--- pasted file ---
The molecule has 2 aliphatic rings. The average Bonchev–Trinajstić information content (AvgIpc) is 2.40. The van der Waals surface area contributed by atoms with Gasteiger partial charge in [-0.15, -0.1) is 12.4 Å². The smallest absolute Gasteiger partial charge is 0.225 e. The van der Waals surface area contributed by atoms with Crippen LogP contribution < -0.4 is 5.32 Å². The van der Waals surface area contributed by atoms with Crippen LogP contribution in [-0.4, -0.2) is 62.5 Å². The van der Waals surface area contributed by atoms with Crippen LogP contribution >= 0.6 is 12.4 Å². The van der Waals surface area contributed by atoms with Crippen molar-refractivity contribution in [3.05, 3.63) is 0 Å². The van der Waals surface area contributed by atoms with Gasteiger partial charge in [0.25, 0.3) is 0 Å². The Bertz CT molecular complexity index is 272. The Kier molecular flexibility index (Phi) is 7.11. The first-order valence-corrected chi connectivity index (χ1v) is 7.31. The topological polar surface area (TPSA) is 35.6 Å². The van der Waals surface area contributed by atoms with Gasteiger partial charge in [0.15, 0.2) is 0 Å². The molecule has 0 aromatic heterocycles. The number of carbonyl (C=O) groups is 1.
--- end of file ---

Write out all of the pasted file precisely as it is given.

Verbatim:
The molecule has 2 aliphatic rings. The average Bonchev–Trinajstić information content (AvgIpc) is 2.40. The van der Waals surface area contributed by atoms with Gasteiger partial charge in [-0.15, -0.1) is 12.4 Å². The smallest absolute Gasteiger partial charge is 0.225 e. The van der Waals surface area contributed by atoms with Crippen LogP contribution < -0.4 is 5.32 Å². The van der Waals surface area contributed by atoms with Crippen LogP contribution in [-0.4, -0.2) is 62.5 Å². The van der Waals surface area contributed by atoms with Crippen LogP contribution >= 0.6 is 12.4 Å². The van der Waals surface area contributed by atoms with Crippen molar-refractivity contribution in [3.05, 3.63) is 0 Å². The van der Waals surface area contributed by atoms with Gasteiger partial charge in [0.25, 0.3) is 0 Å². The Bertz CT molecular complexity index is 272. The Kier molecular flexibility index (Phi) is 7.11. The first-order valence-corrected chi connectivity index (χ1v) is 7.31. The topological polar surface area (TPSA) is 35.6 Å². The van der Waals surface area contributed by atoms with Gasteiger partial charge in [0.15, 0.2) is 0 Å². The molecule has 0 aromatic heterocycles. The number of carbonyl (C=O) groups is 1.